Every day, millions of vehicles circulate from one place to another around the world, eventually ending their travel in a parking lot somewhere. Viewed as a customer service by city planners to keep residents happy and visitors feeling welcomed, parking management has become a key aspect in our urban society where high vehicle density and parking space shortages require efficient management with Smart Cities deploying smartphone apps to guide you to an open space.
Additionally, parking in certain locations becomes a frontline in securing a controlled perimeter with a fence and barrier. The strength of a physical barrier to prevent unauthorized vehicles from entering an area is usually its’ weakest point, the method used to identify, authenticate and authorize entry. It’s a critical piece of an organization’s security strategy.
While there are multiple technologies that can be applied to identifying vehicles for parking management such as license plate recognition, barcode scanners, radio-controlled switches, and RFID, only one technology can match the physical protection provided by a barrier with the cybersecurity necessary to protect the entrance from unauthorized access: a radio frequency identification system using a Cryptographic Authentication Protocol. This technology offers the following benefits:
UCODE DNA Protocol:
RFID Automatic Vehicle Identification Readers that provide:
There are several RFID technologies that fall into two large categories; active RFID (the tag actively emits a battery power signal) and passive RFID (the tag does not emit any signal until it is in the area of sight of the RFID antenna). Let’s talk about their applications for parking areas.
For private parking areas for communities or companies, a simple keypad or radio transmitter may be sufficient to operate entry. But for premises where additional control over the entry is necessary, a passive, long-range UHF vehicle access control reader provides an ideal solution. These readers have an internal embedded application that manages vehicle access according to specific, user-defined criteria entered into the unit. When a certain vehicle is identified and verified as having access, the reader will activate the relay output to open the access barrier.
For example, a vehicle with access to a corporate parking area would carry an ultra-high frequency UHF RFID tag attached to the windshield. The software application that runs the RFID access control reader will allow varying criteria to be defined for each vehicle such as work hours, holiday parking, after hour authorization, and access to certain levels. The access control table facilitates the differentiation of everyday access for some vehicles versus others that are only granted weekday access at a certain time, and others with perhaps a very restricted schedule according to their set criteria.
There is also a solution to implement RFID technology in the management of public parking lots and areas. For example, in Hoboken, New Jersey, the vehicles of residents in certain neighborhoods of the city, use a UHF tag attached to the glass of the vehicle. This tag contains the information of the type of permit that the particular vehicle has been granted and the parking enforcement officers are equipped with a hand reader that, in seconds, captures the information of the vehicle, such as expiration time and corresponding spot location. Prior to using this technology, residents were issued a card that was placed visibly on the dashboard. However, this was not a reliable solution because occasionally a resident would forget the card or the card wasn’t clearly visible thereby resulting in ticketing or towing of authorized vehicles. The RFID based system allowed real-time up to date authorization of permitted residents to solve these problems.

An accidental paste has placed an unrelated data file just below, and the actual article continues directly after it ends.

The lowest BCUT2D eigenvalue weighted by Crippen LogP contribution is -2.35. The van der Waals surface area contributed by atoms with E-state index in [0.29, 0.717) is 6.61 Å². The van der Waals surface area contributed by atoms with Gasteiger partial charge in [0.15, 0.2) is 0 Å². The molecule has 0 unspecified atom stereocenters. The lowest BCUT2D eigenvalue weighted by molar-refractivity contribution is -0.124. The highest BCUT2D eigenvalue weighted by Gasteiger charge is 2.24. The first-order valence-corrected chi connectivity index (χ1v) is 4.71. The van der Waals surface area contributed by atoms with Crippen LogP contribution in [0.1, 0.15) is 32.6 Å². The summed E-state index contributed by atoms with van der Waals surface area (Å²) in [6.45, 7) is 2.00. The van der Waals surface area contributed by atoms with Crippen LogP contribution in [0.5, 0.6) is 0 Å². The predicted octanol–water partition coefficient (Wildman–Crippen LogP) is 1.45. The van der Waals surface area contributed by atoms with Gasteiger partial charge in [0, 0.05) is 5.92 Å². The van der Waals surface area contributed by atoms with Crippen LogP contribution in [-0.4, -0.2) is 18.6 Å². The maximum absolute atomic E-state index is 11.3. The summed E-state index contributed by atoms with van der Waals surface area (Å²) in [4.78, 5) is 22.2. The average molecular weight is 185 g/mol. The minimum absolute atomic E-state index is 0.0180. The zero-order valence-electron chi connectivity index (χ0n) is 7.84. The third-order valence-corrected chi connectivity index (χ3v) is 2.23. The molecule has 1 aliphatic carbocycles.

(A vehicle-mounted, long-range RFID reader could be used to automatically read the parking permits as the enforcement officer simple drove around the neighborhood and provide an alert if an expired permit was detected.)
For an integrated enterprise access solution, a more sophisticated management software is necessary to control each individual access and store this information. Today many companies already use access control software to manage their door access. The same system can be used to control parking gates. In this case, an online reader is the best solution. These readers come with an SDK to smooth the integration with the existing access control program.
Finally, facilities that rely on a gate to restrict access spend mightily on the design, installation, control system, and software. Yet ironically, the majority of installations use the most basic, insecure, often compromised or easily hacked methods to grant access.
Keypad PINs are often innocently shared. Radio transmitter signals can be sniffed and retransmitted. License plates and barcode tags of authorized vehicles can be simply photographed and inexpensively reproduced. None are secure and each is easily defeated. RFID is the most secure, most reliable, and most effective method to identify vehicles in a controlled-access environment.
In conclusion, RFID solutions increase the performance of entry, tracking, and billing of usage, real-time management of permits, and overall security for a multitude of parking applications and access levels.
Contact us to help you increase the strength of your physical barrier with state of the art FEIG RFID systems.
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